The base of the Butterfly Bowl is a shape on the verge of taking off, or perhaps offering a warm embrace. I wanted the cold plastic to be imbued with an organic, animate quality.
It was inspired by a woven bowl I came across while doing 'competitive research'.
A beautiful find on a visit to Weisshouse
I wish I knew more about the motivation and process of the artist behind it. My guess is that the wavy, sinusoidal legs were a result of simple curiosity - wrapping a strip of material around the rim of a bowl and seeing what resulted.
Or, only slightly less likely, the designer may have been an architect who recalled the fascinating structural properties of developable surfaces.
Either way, while surely there's a way to replicate this serendipitous process in CAD, my mind generally turns to finding a mathematical formulation for my base shapes. The whole reason I'm in 3D printing is because I'm allergic to manual form-finding! It allows me to do stuff like this:
XX - grasshopper video - iterating over # of humps. What takes my software seconds would take me hours.
In this case, I saw two roads ahead. The first would be to simply create my own developable surface and walk away. But I recalled a more intriguing possibility, what a scientist might call an 'analytical solution'.
That solution is called the enneper surface. It's a mathematical object with several special properties, among them myriad rotational symmetries. Put more artfully, they can resemble a wavy-petaled flower like an iris.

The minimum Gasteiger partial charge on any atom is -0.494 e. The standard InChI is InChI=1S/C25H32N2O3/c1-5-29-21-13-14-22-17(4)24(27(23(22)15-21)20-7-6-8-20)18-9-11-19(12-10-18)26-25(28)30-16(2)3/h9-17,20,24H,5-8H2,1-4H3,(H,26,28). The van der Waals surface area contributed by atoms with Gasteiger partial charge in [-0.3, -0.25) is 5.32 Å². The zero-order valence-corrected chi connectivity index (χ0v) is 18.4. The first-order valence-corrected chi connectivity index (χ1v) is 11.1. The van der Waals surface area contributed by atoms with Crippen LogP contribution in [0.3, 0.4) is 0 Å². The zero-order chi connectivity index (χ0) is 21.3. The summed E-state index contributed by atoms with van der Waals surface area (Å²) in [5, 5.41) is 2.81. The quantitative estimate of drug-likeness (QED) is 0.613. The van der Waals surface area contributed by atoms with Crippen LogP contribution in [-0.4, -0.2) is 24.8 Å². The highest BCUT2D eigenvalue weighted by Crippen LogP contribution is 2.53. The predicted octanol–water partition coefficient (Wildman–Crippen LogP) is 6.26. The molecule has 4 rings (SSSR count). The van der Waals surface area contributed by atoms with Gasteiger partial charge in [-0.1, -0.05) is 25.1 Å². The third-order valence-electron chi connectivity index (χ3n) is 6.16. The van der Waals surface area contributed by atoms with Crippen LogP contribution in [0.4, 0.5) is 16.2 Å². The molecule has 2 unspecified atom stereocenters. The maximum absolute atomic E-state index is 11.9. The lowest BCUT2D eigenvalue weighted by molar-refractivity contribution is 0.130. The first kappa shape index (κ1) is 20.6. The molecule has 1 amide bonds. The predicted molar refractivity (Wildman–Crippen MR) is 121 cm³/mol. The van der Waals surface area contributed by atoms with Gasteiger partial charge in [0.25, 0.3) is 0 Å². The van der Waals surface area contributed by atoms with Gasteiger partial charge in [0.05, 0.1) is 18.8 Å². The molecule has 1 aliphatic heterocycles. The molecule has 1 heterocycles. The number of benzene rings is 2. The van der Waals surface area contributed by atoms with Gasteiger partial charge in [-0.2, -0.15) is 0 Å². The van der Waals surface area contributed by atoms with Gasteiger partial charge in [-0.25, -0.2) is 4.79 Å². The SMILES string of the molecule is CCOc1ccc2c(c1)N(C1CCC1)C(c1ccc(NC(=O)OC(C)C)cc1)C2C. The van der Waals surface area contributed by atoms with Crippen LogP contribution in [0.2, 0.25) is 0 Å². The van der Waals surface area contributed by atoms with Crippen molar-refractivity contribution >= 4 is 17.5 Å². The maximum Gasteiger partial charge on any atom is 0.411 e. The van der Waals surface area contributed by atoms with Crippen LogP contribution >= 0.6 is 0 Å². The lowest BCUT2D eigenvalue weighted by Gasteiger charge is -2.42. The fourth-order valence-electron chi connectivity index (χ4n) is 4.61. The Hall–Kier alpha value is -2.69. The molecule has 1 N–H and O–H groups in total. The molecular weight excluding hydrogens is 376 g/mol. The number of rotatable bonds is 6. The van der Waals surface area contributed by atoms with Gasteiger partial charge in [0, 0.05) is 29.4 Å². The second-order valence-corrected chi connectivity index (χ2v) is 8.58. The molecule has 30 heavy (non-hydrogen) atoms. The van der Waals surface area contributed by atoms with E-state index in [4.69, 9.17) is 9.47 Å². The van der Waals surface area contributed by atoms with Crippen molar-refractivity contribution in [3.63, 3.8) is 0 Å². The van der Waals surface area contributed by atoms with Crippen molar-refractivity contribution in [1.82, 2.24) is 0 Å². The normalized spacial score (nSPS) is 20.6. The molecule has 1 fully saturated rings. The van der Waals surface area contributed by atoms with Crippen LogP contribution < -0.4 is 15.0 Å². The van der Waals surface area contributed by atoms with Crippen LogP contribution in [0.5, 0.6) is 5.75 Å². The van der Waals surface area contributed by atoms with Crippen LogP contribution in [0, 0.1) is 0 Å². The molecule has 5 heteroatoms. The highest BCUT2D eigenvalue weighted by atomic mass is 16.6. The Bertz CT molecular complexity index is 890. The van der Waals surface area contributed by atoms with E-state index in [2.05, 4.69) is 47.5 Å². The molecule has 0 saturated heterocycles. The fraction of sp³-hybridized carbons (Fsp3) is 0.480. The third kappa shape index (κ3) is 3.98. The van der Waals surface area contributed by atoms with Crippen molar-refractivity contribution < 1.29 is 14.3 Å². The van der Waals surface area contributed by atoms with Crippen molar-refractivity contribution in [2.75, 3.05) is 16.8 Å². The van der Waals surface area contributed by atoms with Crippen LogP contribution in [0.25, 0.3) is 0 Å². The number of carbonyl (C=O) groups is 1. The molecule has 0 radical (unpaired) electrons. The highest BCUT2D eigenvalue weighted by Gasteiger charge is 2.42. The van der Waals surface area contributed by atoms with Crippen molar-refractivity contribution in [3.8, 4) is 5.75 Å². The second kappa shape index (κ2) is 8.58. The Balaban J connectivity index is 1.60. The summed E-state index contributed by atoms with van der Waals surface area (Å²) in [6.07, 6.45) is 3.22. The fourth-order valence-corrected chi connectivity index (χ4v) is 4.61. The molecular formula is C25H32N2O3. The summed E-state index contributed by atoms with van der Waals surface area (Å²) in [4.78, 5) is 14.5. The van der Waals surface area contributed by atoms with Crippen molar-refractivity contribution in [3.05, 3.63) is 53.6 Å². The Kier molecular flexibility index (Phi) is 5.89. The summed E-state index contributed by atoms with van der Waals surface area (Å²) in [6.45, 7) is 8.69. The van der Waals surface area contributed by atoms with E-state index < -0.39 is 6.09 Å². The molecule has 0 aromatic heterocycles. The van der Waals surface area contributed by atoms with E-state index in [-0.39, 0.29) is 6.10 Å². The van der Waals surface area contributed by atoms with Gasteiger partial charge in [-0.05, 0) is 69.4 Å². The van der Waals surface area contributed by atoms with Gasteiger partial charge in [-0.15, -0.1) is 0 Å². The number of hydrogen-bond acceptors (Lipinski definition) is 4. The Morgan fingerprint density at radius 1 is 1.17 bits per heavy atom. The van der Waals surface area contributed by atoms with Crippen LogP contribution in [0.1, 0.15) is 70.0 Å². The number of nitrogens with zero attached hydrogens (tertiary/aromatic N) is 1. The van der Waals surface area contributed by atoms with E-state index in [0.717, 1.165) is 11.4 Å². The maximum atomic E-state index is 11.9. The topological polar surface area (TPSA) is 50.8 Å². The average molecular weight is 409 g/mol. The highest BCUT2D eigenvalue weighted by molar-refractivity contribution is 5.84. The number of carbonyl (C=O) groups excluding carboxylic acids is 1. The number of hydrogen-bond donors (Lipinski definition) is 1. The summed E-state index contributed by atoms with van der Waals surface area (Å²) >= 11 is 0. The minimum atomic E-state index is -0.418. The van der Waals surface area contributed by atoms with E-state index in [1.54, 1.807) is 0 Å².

Enneper surfaces are generally defined with three 'petals', although an infinite number are possible. After moving my slider around, as shown above, I settled on the four petal arrangement.
Next, I adapted the equation to give me control over its spatial properties - the height, depth, amount of curl, and so forth.
This done, I turned my attention to the bowl within. A solid shape seemed the best solution initially, but this I had to abandon as it was drowned out by the loudness of the base. Not enough harmony.
While painting the bowl with a bright color or aleatory pattern might have solved this dilemma, I wanted all pieces in my Living Room Collection to have the same color, a gentle ivory.
This meant that visual weight would have to come from the texture of the bowl itself, which meant weaving. My first thought was to use an octagonal weave, common in both parametric design software and the baskets of Native Peoples.
But that would have tilted the balance in the other direction, drowning out an already loud base. So I opted for the simple weave.
Once in a great while, less is more (a simple weave)
Next, I added height and poise to the walls of the base shape, beefed up the upper lip, pressed print, and came back four days later.
Just kidding. I had to pull all kinds of stunts to make the weave printable - the first incarnation weighed in at 1 GB, which is way more file than my software and printer can handle. But I put it on a diet and got things to work.
I find it funny that an object that can be described so concisely in the language of math (it only has four bits; the in and out vertical weave lines, and the in and out horizontal weave lines) becomes so verbose when translated into the language of my printer.